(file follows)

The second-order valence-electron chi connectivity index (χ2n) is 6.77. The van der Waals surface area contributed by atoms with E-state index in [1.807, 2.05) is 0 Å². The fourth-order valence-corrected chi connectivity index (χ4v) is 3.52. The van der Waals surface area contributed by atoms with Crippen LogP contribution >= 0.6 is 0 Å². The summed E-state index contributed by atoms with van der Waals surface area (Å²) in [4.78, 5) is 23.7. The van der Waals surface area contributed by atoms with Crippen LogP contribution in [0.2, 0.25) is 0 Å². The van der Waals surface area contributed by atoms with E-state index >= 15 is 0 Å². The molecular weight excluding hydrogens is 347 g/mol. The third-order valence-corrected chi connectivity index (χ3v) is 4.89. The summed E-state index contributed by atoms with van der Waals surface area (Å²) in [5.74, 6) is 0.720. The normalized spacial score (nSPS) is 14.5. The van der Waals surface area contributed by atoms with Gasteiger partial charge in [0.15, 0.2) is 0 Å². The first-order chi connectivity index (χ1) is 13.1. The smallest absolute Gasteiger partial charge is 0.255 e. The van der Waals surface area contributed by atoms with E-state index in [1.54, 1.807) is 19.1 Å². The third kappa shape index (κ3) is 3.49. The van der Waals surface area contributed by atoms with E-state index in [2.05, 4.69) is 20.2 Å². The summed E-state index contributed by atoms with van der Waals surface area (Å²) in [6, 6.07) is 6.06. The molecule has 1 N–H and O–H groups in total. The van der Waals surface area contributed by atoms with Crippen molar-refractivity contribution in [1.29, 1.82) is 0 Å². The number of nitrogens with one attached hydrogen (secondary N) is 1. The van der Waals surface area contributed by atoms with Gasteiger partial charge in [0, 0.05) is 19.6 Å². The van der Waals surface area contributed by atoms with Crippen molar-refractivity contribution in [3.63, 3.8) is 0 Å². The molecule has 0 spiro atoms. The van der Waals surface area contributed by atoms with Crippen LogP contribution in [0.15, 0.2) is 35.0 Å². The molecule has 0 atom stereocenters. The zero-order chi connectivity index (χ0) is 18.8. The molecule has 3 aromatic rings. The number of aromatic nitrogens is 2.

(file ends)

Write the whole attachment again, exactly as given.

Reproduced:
The second-order valence-electron chi connectivity index (χ2n) is 6.77. The van der Waals surface area contributed by atoms with E-state index in [1.807, 2.05) is 0 Å². The fourth-order valence-corrected chi connectivity index (χ4v) is 3.52. The van der Waals surface area contributed by atoms with Crippen LogP contribution >= 0.6 is 0 Å². The summed E-state index contributed by atoms with van der Waals surface area (Å²) in [4.78, 5) is 23.7. The van der Waals surface area contributed by atoms with Crippen LogP contribution in [0.2, 0.25) is 0 Å². The van der Waals surface area contributed by atoms with E-state index >= 15 is 0 Å². The molecular weight excluding hydrogens is 347 g/mol. The third-order valence-corrected chi connectivity index (χ3v) is 4.89. The summed E-state index contributed by atoms with van der Waals surface area (Å²) in [5.74, 6) is 0.720. The normalized spacial score (nSPS) is 14.5. The van der Waals surface area contributed by atoms with Gasteiger partial charge in [0.15, 0.2) is 0 Å². The first-order chi connectivity index (χ1) is 13.1. The smallest absolute Gasteiger partial charge is 0.255 e. The van der Waals surface area contributed by atoms with E-state index in [1.54, 1.807) is 19.1 Å². The third kappa shape index (κ3) is 3.49. The van der Waals surface area contributed by atoms with E-state index in [2.05, 4.69) is 20.2 Å². The summed E-state index contributed by atoms with van der Waals surface area (Å²) in [6, 6.07) is 6.06. The molecule has 1 N–H and O–H groups in total. The van der Waals surface area contributed by atoms with Crippen molar-refractivity contribution in [1.29, 1.82) is 0 Å². The number of nitrogens with one attached hydrogen (secondary N) is 1. The van der Waals surface area contributed by atoms with Gasteiger partial charge in [0, 0.05) is 19.6 Å². The van der Waals surface area contributed by atoms with Crippen molar-refractivity contribution in [3.63, 3.8) is 0 Å². The molecule has 0 spiro atoms. The van der Waals surface area contributed by atoms with Crippen LogP contribution in [0.15, 0.2) is 35.0 Å². The molecule has 0 atom stereocenters. The zero-order chi connectivity index (χ0) is 18.8. The molecule has 3 aromatic rings. The number of aromatic nitrogens is 2.